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Fraudster Facing 40 Years in Prison After Pleading Guilty in $400 Million Debt Buying Ponzi Scheme

A Maryland man indicted last year on charges of running a debt buying Ponzi scheme has agreed to plead guilty to those charges as well as one that he attempted to obstruct justice after he was arrested and is facing 40 years in prison.

Kevin Merrill, who, along with Jay B. Ledford, and Cameron R. Jezierski, were indicted last year for taking $394 million in investments, which were used to pay off other investors and fund lavish lifestyles for the three alleged conspirators. Merrill agreed last week to plead guilty to charges of wire fraud and conspiracy to commit wire fraud, as well as attempting to obstruct justice by working with his wife to hide assets from a safe in their home and conceal assets from the court. Jezierski has already pleaded guilty and is awaiting sentencing. Ledford is facing a re-arraignment next month.

The trio are accused of creating fake companies, such as Delmarva Capital, Global Credit Recovery, LLC and Rhino Capital Holdings, and falsifying bank statements and manufacturing phony sales agreements to make their actions seem legitimate. Prosecutors allege the three men spent more than $73 million of the money to buy houses, gamble in casinos, and make other extravagant purchases.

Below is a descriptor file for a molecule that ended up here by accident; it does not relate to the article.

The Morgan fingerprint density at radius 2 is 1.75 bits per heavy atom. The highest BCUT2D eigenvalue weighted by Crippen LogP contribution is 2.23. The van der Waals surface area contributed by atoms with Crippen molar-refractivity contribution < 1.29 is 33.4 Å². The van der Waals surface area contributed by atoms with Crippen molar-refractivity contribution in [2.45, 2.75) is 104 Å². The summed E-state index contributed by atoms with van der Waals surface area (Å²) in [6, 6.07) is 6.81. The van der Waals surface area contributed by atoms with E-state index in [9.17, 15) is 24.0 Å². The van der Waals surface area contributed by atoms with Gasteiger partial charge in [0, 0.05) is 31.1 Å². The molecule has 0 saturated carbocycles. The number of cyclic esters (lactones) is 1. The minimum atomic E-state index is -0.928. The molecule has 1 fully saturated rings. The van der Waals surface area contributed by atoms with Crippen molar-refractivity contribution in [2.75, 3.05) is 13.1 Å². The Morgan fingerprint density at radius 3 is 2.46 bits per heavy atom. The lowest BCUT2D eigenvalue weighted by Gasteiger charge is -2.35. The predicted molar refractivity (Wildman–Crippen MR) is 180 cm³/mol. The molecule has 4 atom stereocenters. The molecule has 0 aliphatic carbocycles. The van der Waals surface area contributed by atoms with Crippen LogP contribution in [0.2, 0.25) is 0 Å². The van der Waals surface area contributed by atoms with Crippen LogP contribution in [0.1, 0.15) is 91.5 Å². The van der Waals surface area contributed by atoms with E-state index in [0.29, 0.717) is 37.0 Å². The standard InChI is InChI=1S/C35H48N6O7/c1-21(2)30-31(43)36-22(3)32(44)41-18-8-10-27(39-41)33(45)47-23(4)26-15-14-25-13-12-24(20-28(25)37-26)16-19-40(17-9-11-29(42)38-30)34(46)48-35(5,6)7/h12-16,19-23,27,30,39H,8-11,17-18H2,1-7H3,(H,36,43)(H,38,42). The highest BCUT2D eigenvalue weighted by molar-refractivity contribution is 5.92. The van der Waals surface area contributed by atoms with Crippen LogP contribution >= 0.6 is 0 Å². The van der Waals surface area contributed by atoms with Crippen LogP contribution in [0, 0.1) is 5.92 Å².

Originally tipped off that the Federal Bureau of Investigation was looking into his actions, Merrill voluntarily contacted the FBI and invited an agent to meet, where he lied and provided false documents. Later, an FBI agent pretended to be an investor willing to invest $10 million and met with Merrill and one of his partners.

About $250 million of the invested funds have been returned to investors, according to the published report.

The trio convinced investors that their money would be used to purchase portfolios of delinquent and charged-off debt, which would be flipped and re-sold to other debt buyers for a profit. Instead, the defendants created false purchase agreements, falsified the price on portfolios, and forged signatures from executives at banks and consumer finance companies to make the documents seem more credible.

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